FISA Judge Orders FBI To Identify All Cases Involving Lawyer Who Allegedly Altered Carter Page Email
Chuck Ross on December 21, 2019
- The top judge on the Foreign Intelligence Surveillance Court ordered the FBI to review cases involving a bureau attorney who allegedly altered an email regarding Carter Page.
- Judge Rosemary Collyer ordered the review in a secret filing Dec. 5. The FISC released it Friday.
- Collyer criticized the FBI for submitting “false” and “misleading” information in order to obtain surveillance warrants against Page.
The judge presiding over the Foreign Intelligence Surveillance Court (FISC) ordered the FBI in a secret court filing earlier in December to identify all cases handled by a former FBI lawyer who allegedly altered an email during the investigation of former Trump campaign adviser Carter Page.
Judge Rosemary Collyer ordered the review Dec. 5, several days before the release of a Justice Department inspector general’s (IG) report that found the FBI made “significant inaccuracies” in applications to surveil Page.
The report said a now-former FBI lawyer who has been identified as Kevin Clinesmith altered an email from the bureau’s liaison to the CIA in June 2017 to say Page was “not a source” for the agency.
Shortly after altering the email, the FBI and Justice Department submitted a final application to renew surveillance against Page.
Clinesmith was one of the FBI’s top lawyers on Crossfire Hurricane before it was handed over to the special counsel’s office. He took part in a February 2017 interview with George Papadopoulos, another Trump campaign adviser.
Clinesmith, who recently resigned from the FBI, has also been identified as the FBI employee who sent anti-Trump text messages discussed in a separate IG report released in 2018. According to the report, a lawyer identified as Clinesmith wrote Nov. 21, 2016, to a colleague, “Viva le [sic] Resistance!,” during a discussion about opposing Trump.
The Justice Department notified the FISC of Clinesmith’s actions in a letter Nov. 25. Federal guidelines require that the government inform the FISC if it discovers that surveillance warrant filings “contained a misstatement or omission of material fact.”
In her order, Collyer said the Justice Department now has to “identify all other matters currently or previously before this Court that involved the participation of the FBI OGC attorney.” She set Friday as the deadline to hand over the information.
Collyer also ordered the FBI to disclose whether Clinesmith has been referred to any bar associates for investigation or disciplinary action. The Justice Department is reportedly conducting a criminal investigation into Clinesmith’s actions.
Collyer released another order Tuesday blasting the FBI for submitting “false” and “misleading” applications for the surveillance warrants. That order said the Justice Department reported other omissions in the Carter Page applications to the FISC in July 2018.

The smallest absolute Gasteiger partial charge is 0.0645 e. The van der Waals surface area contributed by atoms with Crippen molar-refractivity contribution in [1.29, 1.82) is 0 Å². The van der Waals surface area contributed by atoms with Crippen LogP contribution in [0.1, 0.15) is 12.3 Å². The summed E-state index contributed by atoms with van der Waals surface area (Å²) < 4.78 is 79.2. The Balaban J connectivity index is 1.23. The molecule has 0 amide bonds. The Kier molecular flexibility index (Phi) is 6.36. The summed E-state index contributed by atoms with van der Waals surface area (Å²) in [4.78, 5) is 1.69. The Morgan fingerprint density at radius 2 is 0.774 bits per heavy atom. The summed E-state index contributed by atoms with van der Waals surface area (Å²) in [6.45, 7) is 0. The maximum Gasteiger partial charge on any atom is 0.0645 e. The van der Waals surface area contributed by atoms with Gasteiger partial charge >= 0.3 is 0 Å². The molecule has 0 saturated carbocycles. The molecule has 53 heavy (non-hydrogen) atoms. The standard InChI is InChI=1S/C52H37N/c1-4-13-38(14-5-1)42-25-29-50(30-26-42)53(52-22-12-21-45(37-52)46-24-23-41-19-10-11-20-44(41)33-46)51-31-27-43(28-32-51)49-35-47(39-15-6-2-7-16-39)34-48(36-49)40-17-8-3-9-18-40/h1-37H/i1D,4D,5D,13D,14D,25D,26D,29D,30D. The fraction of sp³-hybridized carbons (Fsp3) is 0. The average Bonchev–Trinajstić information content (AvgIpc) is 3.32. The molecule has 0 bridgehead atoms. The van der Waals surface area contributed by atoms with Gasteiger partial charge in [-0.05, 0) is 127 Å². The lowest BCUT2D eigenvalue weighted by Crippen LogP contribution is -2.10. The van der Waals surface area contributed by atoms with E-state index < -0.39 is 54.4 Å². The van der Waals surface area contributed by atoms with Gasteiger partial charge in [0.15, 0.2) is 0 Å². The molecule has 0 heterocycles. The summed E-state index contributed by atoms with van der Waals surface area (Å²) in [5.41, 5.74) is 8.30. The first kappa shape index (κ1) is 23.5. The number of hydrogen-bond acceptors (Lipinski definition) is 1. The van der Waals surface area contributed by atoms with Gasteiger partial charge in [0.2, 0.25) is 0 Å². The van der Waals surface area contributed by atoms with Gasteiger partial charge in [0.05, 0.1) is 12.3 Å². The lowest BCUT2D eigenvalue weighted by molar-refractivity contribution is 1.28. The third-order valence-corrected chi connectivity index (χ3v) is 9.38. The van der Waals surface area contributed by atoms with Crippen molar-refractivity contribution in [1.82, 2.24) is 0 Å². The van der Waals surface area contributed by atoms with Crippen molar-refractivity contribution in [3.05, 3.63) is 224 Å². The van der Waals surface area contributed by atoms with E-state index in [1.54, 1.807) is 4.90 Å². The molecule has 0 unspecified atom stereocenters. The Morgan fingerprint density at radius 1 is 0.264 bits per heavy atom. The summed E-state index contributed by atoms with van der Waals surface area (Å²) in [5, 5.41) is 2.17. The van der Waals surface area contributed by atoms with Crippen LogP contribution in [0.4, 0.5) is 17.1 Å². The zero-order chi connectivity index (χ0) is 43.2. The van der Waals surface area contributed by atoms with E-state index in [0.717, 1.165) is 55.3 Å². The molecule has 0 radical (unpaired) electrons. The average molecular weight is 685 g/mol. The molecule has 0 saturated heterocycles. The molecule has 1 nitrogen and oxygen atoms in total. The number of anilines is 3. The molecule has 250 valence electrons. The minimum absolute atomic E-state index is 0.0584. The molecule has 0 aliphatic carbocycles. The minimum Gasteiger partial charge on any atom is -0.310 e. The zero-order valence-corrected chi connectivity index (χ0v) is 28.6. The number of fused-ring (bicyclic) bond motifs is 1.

Collyer’s order does not address the activities of other FBI employees who withheld information from the court, including “Case Agent 1,” an FBI counterintelligence agent who is criticized heavily in the IG report.
“Case Agent 1 was primarily responsible for some of the most significant errors and omissions in the FISA applications,” the IG report stated.
The agent is not accused of altering documents, but the report laid out six areas where he withheld information that was exculpatory for Page or derogatory for Christopher Steele, the former British spy whose dossier the FBI used in the Page applications.
The agent played a key role in several aspects of the investigation. He was the FBI handler for Stefan Halper, an informant who the bureau used to make contact with Page and George Papadopoulos, another Trump campaign aide.
The IG report stated Case Agent 1 failed to tell the Justice Department and FISC about exculpatory remarks that Page and Papadopoulos told Halper.
The agent also took part in a January 2017 interview with the main source for Christopher Steele’s dossier. The source disputed key parts of the dossier during that interview, and said that Steele had passed along rumor and speculation as fact. The agents failed to disclose the derogatory information about Steele to the FISC.
The agent, who initiated the FISA application against Page, also failed to tell Justice Department attorneys in August 2016 that the Trump adviser was an “operational contact” for the CIA. The agent falsely stated that Page’s relationship with the CIA ended far earlier than it actually did.
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